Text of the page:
|Crude oil has had an impressive run since turning higher earlier this year, having more than doubled in price. The NYMEX March 2010 crude oil contract (CLH0) made it to nearly $84 a barrel a couple of weeks ago, and speculative fever is running high again — after all, everybody remembers how crude shot up from $48 to almost $150 in record time, so why should this time be any different? Read on to see what may lie in store for this vital energy commodities price.|
|FIGURE 1: CLH0, DAILY. Over, under, sideways, down ... which way for crude oil now? Erring in favor of the big-money commercial short futures position in crude oil might prove to be a wise course of action.|
|Graphic provided by: Interactive Brokers TWS daily chart.|
|Nothing fancy here, just a well-formed consolidation pattern that may not need many more daily bars to near completion; at first glance, and especially given the bullish run preceding this pattern, I'd be tempted to say that this pattern would likely resolve itself with a bullish breakout toward new post-crash high, perhaps reaching $90 per barrel. But after reviewing the latest COT (Commitment of Traders) report figures, it seems that the big money commercial interests are holding near-record short positions in NYMEX crude oil futures contracts. |
Commercial producer interests typically use the futures markets to ensure that they can sell their goods at a favorable price, whereas commercial consumer interests use the futures markets to ensure that they can acquire the commodities they need at a guaranteed price, no matter how wildly a market may vacillate. Apparently, both sets of commercial interests feel that the price of crude is destined to move lower, hence the massive amount of short positions in the crude oil market. Anyone going long crude oil is betting that they have more brains than the commercials (who have billions of dollars at their disposal and an intimate understanding of the fundamental intricacies of this market) or that the power of existing momentum is enough to keep prices moving higher, as large speculators and hedge funds greedily snap up all of the crude oil contracts the commercials can sell them.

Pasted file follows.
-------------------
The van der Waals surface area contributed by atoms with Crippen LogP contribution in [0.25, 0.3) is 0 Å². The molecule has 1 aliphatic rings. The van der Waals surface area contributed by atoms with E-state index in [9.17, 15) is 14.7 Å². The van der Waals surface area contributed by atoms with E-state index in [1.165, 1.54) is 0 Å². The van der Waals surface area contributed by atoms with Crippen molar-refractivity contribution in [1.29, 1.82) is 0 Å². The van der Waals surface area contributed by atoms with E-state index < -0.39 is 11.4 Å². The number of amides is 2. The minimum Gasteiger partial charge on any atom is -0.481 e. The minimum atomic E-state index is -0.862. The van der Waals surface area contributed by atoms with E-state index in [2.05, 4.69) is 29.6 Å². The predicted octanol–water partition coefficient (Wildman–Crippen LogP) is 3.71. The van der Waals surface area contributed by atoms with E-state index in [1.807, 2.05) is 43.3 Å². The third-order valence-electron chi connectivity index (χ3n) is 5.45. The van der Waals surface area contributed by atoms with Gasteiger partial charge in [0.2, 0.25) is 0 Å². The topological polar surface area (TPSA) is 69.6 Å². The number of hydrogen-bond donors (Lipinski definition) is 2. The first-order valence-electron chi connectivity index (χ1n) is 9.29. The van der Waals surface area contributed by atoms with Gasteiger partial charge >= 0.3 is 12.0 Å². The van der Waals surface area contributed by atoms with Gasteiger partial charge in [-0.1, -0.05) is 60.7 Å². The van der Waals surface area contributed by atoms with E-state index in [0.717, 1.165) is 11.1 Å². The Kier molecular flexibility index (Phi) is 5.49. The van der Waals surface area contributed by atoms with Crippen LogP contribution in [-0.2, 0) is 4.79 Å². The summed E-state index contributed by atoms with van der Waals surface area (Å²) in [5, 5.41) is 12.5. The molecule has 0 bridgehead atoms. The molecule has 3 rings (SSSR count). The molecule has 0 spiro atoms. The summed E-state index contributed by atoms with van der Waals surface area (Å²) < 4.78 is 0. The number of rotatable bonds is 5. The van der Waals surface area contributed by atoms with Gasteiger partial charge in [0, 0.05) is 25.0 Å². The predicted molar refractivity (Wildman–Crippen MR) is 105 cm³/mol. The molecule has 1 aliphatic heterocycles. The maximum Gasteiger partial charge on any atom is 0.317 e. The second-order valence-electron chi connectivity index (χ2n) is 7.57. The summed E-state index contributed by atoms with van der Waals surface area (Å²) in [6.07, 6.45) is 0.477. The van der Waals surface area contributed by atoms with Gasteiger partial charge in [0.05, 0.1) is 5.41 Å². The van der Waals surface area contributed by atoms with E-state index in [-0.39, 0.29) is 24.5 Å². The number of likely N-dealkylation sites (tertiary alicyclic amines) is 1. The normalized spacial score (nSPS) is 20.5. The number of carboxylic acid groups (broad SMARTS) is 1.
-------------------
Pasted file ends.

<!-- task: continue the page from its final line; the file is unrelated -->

I don't know about you, but I would tend to err in favor of the big money commercials in this instance and would be wary of a fakeout breakout move from the consolidation pattern. In fact, such a fakeout could be an excellent place to initiate a short position (with strict loss control, of course), adding more of a short position on a confirmed break below the lower boundary of the pattern near $78.70 to $78.60. Note that the ParaSar system is already in a short position, with the upper channel of the consolidation pattern moving in tandem with the system's short trailing stop (white dots on chart). See Figure 1.
|As for playing the moves in crude, you can use futures contracts (including mini-crude futures) or crude oil–linked exchange traded funds (ETFs) such as USO. Those who play stocks might look for short setups in OIH or in especially weak relative strength oil/gas stocks. With commercial interests taking major short positions all across the commodity spectrum (including the gold, orange juice, heating oil, corn, silver, and copper markets), it might pay to watch for low-risk short setups in any number of commodity-related stocks and ETFs. This could be, as they say, big. Time will tell, as always.|
|Title:||Writer, market consultant|
|Company:||Linear Trading Systems LLC|
|Jacksonville, FL 32217|
|Phone # for sales:||904-239-9564|
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